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© Daniël Nelson

The WWF Regional Office for Africa (ROA) is a part of WWF International but headquartered in Nairobi, Kenya, and Yaoundé, Cameroon. Its main vision is to support WWF offices across Africa in implementing their ambitious conservation programmes.

AFRICA - a continent of contrasts, a land of challenges and opportunities. Home to one-third of the planet’s biological diversity and close to a fifth of humanity, Africa’s rich natural heritage, cultural diversity, and dynamic population define a new era for the continent and the world. But Africa’s land, water and seascapes are under unprecedented pressure from unsustainable development.

But even as Africa hurtles towards an uncertain future of rising temperatures, extreme weather events, water shortages, the Russia-Ukraine War and recovery from the pandemic, there are opportunities. And there is also hope.

Africa’s young, entrepreneurial, and increasingly educated population is amongst the continent’s greatest assets. With so much as yet unbuilt infrastructure, Africans have an opportunity to build their futures using modern green technologies - enhancing energy access, and providing digital financial solutions to those in need. Importantly, people across Africa and the rest of the world are showing an unprecedented interest in nature, and governments and industries are taking steps towards net zero and a carbon-neutral, nature positive future.

Africa has also made considerable gains towards achieving the Sustainable Development Goals and the aspirations of the African Union Agenda 2063- The Africa We Want. A growing number of natural resource governance frameworks present the continent with opportunities to partner with state and non-state actors from local to global.

Africa’s unique nature and natural resources are under greater pressure than ever before

© Will Burrard-Lucas / WWF-US

Our new WWF Africa Strategy seeks to leverage these opportunities and seize this moment for people and planet. The strategy debunks two big myths: One, that Conservation and Economic Development cannot co- exist; and two, that Conservation is only for the elite few.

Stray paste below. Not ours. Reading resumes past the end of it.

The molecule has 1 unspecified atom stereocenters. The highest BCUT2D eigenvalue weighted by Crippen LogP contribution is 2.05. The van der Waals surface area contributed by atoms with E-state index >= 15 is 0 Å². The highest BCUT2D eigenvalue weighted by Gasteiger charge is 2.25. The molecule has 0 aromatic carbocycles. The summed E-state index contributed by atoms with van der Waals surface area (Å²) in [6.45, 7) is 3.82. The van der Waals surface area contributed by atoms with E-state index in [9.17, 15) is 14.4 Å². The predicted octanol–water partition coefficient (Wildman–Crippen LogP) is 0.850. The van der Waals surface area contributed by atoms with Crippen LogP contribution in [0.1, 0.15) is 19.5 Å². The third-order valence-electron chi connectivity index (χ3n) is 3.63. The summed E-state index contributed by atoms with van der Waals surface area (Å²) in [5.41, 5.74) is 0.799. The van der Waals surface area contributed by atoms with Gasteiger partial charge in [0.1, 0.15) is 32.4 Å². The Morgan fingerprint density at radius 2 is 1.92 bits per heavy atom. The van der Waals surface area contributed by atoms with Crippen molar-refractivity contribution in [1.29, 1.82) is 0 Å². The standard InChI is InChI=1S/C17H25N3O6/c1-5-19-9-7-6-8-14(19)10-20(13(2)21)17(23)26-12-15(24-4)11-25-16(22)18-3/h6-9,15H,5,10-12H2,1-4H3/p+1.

The strategy has two impact areas aimed at addressing these myths. One calls for the creation of Shared Spaces that ensure co- existence between nature and people’s needs. The other calls for engaging the whole of society to ensure nature is everyone’s business. The strategy aims to Make Nature Count by ensuring the value of Africa’s natural capital is integrated into decision making by Governments, corporates, financial institutions, and society.
Our overarching approach is one of Inclusive Conservation that ensures everyone’s voice is heard and that human rights and gender equity are central to our work and that we tackle power imbalances and corruption through effective and inclusive natural resource governance.

WWF has its origins in Africa and has been at the forefront of local conservation initiatives in Africa for six decades. Our evolution has been made possible by partnerships with a broad range of Governments, scientists, park managers, local communities, businesses and the generosity of our donors. We remain aware that our mission to ensure a world where people and nature live in harmony demands constant vigilance and innovation in the face of ever-changing challenges.

As WWF enters its seventh decade in Africa, the task is urgent and the time is now.

We can’t do it alone. Join us!

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© WWF / Simon Rawles